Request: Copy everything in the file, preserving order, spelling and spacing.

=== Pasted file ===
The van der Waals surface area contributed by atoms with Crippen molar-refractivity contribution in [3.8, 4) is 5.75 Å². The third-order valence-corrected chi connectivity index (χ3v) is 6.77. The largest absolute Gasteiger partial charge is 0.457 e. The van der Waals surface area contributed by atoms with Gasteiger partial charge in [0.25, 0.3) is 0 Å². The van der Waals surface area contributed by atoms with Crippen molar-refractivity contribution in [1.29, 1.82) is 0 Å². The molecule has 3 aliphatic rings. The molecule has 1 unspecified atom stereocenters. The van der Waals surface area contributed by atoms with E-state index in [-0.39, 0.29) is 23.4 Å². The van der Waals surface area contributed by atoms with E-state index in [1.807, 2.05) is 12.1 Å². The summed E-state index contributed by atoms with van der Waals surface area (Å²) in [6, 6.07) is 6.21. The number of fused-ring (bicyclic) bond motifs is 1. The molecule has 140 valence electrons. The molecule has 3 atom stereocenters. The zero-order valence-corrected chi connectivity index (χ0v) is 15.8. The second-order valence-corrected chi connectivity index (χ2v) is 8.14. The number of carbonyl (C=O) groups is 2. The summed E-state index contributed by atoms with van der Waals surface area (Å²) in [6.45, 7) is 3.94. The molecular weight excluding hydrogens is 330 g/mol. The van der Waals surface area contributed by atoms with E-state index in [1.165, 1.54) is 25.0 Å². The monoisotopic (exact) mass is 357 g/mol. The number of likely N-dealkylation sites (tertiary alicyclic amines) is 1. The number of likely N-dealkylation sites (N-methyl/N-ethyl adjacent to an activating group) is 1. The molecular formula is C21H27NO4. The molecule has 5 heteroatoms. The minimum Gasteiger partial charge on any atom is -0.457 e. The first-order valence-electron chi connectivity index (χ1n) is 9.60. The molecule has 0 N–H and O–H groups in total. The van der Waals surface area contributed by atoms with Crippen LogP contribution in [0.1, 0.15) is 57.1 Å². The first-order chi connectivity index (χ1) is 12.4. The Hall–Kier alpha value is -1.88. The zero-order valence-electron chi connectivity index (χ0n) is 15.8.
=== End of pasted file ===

The van der Waals surface area contributed by atoms with Crippen molar-refractivity contribution in [3.8, 4) is 5.75 Å². The third-order valence-corrected chi connectivity index (χ3v) is 6.77. The largest absolute Gasteiger partial charge is 0.457 e. The van der Waals surface area contributed by atoms with Gasteiger partial charge in [0.25, 0.3) is 0 Å². The van der Waals surface area contributed by atoms with Crippen molar-refractivity contribution in [1.29, 1.82) is 0 Å². The molecule has 3 aliphatic rings. The molecule has 1 unspecified atom stereocenters. The van der Waals surface area contributed by atoms with E-state index in [-0.39, 0.29) is 23.4 Å². The van der Waals surface area contributed by atoms with E-state index in [1.807, 2.05) is 12.1 Å². The summed E-state index contributed by atoms with van der Waals surface area (Å²) in [6, 6.07) is 6.21. The number of fused-ring (bicyclic) bond motifs is 1. The molecule has 140 valence electrons. The molecule has 3 atom stereocenters. The zero-order valence-corrected chi connectivity index (χ0v) is 15.8. The second-order valence-corrected chi connectivity index (χ2v) is 8.14. The number of carbonyl (C=O) groups is 2. The summed E-state index contributed by atoms with van der Waals surface area (Å²) in [6.45, 7) is 3.94. The molecular weight excluding hydrogens is 330 g/mol. The van der Waals surface area contributed by atoms with E-state index in [1.165, 1.54) is 25.0 Å². The monoisotopic (exact) mass is 357 g/mol. The number of likely N-dealkylation sites (tertiary alicyclic amines) is 1. The number of likely N-dealkylation sites (N-methyl/N-ethyl adjacent to an activating group) is 1. The molecular formula is C21H27NO4. The molecule has 5 heteroatoms. The minimum Gasteiger partial charge on any atom is -0.457 e. The first-order valence-electron chi connectivity index (χ1n) is 9.60. The molecule has 0 N–H and O–H groups in total. The van der Waals surface area contributed by atoms with Crippen LogP contribution in [0.1, 0.15) is 57.1 Å². The first-order chi connectivity index (χ1) is 12.4. The Hall–Kier alpha value is -1.88. The zero-order valence-electron chi connectivity index (χ0n) is 15.8.